Eric Haas reflects on a trip to Nottingham for the “Resilient and Sustainable Cities Symposium’ and to visit the Trent Basin.
Mid December 2016 I embarked on a mission to the rebellious city of Nottingham in the midlands of England. Purpose was twofold: attending a conference organized by the University of Nottingham (organized by the great Lucelia Rodrigues and her colleagues) and to visit some network partners to investigate potential (future) projects and co-operation.
It had been long ago that I had crossed the channel. However quite contrary to my expectations I got used quickly to the local rules, was not overrun by cars coming from the wrong or right direction and managed to keep my budget of pound sterling under control, probably mainly due to local laws urging bars to close down at 11pm.
The conference focused on “resilient and sustainable cities”. A wide range of experts from both academic world as well as businesses presented their findings and accomplishments through research and field work. The conference proved a great condensed update on the state of the art; application of community energy programs, circular economy, and application of theoretical insights (like risk modelling) into reality.
I concluded that throughout the world, cities and local communities are increasingly taking action and responsibility to improve the quality of their living environment by working together, by setting and committing to common goals and by building better or improving existing eco-systems. Often the challenge is to have a good vision that really set people (a bit) on fire, make things practical and visible, involve stakeholders including owners and (local) governments. It proves quite a challenge to have owners and commercial parties (like developers) really involved in the bigger picture as they tend to (often) maximize on a more specific (financial) interest.
However it is my belief that successful projects will find a profitable business model, where all partners and stakeholders benefit. It only means that all partners must accept the possibility of giving up some short term benefits in order to gain (as a group) in the long run…
A good example of a commercial development company that follows this rather new and uncommon path is UK based real estate developer Igloo*/Blueprint*.
The morning after the symposium – I walked down to the industrial and business area alongside the River Trent to visit Blueprint’s CEO, Nick Ebbs and colleague Ashley Walters. Igloo is a front runner in sustainable real estate development and they have also taken leadership in revitalizing and converting the current grim looking industrial area (with lots of vacancy) for mixed uses. The core of the area is formed by the trent basin, a cargo depot constructed in the early 1920´s.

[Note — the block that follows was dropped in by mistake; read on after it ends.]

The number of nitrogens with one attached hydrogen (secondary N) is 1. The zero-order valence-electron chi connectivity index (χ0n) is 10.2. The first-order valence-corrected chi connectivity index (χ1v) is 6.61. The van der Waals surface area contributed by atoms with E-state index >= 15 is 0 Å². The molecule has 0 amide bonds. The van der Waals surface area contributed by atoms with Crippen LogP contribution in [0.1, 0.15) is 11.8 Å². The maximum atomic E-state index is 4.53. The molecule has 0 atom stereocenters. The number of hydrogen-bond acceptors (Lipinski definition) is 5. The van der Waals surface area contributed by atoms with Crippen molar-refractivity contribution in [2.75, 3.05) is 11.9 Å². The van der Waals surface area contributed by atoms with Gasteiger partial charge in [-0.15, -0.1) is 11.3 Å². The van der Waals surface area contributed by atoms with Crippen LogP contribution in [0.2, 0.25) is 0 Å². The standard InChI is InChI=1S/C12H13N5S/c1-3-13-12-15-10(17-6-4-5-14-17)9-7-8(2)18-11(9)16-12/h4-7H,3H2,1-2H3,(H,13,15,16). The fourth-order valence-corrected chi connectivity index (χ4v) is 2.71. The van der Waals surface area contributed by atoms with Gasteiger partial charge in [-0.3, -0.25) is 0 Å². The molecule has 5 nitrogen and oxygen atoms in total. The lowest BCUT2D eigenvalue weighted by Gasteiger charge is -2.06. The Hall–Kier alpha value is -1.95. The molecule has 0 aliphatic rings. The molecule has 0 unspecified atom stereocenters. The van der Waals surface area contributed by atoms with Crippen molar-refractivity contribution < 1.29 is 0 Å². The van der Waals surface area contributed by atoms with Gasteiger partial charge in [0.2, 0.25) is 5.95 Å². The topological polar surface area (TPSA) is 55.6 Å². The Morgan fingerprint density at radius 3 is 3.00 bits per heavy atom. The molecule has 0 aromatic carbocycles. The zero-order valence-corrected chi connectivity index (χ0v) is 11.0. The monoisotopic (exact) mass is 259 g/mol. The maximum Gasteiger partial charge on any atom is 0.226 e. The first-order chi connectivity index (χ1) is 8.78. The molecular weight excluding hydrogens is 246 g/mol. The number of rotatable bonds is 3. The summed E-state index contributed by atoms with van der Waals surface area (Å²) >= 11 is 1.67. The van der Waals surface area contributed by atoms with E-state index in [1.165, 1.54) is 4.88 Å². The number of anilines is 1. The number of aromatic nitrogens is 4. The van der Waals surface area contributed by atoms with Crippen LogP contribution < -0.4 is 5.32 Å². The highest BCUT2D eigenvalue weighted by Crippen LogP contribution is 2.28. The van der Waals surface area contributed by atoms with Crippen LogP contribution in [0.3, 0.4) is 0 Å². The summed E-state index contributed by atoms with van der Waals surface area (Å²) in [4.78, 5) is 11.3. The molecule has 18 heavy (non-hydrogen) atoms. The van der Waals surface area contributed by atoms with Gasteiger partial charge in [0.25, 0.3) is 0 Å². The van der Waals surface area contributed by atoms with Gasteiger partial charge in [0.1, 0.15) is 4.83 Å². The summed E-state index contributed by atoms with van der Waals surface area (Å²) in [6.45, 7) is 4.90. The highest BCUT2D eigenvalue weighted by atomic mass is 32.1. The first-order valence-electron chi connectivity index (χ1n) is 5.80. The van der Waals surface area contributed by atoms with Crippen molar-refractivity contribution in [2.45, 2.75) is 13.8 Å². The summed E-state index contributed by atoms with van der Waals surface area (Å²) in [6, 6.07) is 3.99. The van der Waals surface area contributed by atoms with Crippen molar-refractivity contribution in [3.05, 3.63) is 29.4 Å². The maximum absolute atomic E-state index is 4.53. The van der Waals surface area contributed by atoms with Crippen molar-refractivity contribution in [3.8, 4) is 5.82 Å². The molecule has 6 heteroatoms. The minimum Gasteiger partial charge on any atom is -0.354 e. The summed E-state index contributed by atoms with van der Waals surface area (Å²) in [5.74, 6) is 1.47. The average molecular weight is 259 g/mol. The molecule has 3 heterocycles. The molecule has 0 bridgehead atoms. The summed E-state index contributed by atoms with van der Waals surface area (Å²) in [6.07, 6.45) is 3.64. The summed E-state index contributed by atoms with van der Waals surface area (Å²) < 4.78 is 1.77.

Over the years Blueprint has bought out existing owners to (partly) relocate their business and has commenced by building the first blocks of houses and apartments. Already a couple of early birds have purchased their new homes, and the majority will follow in 2017. The trent basin site not only is memorable for it´s location near the river (beautiful and peaceful view over the river) but also for a quite revolutionary focus on sustainability at many levels. One of the aims to have the site energy neutral. For that aim houses will be build with the latest state of the art techniques, but also will be installed with solar and hot water panels, common solar energy facilities and a huge electricity storage through a 1 MWh battery. Except for the battery, the site will have a community energy hub, a thermal heat storage. The goal is to have established a commercial ESCO (energy services company) by the year 2018! For this project Igloo/Blueprint works closely together with the University of Nottingham, led by Mark Gillot.
So how could OSMOS fit in? It became apparent that the site is located far from the cultural centre of the city (physically and emotionally), and building the social capital to create a vibrant and lively place is on the cards. This could be seen as challenge or an opportunity. The question is how to bring the site more closely into the hearts and minds of Nottingham’s existing residents? Other opportunities include finding an outstanding creative use of the site’s main asset: the Trent Basin. A final question is the available empty space which could be an exciting chance for place-making through entrepreneurship and facilitating (temporary) functions?
We hope to remain connected to the place in 2017 and see if we can add some good creative osmotic value in the spirit of Robin Hood to the project!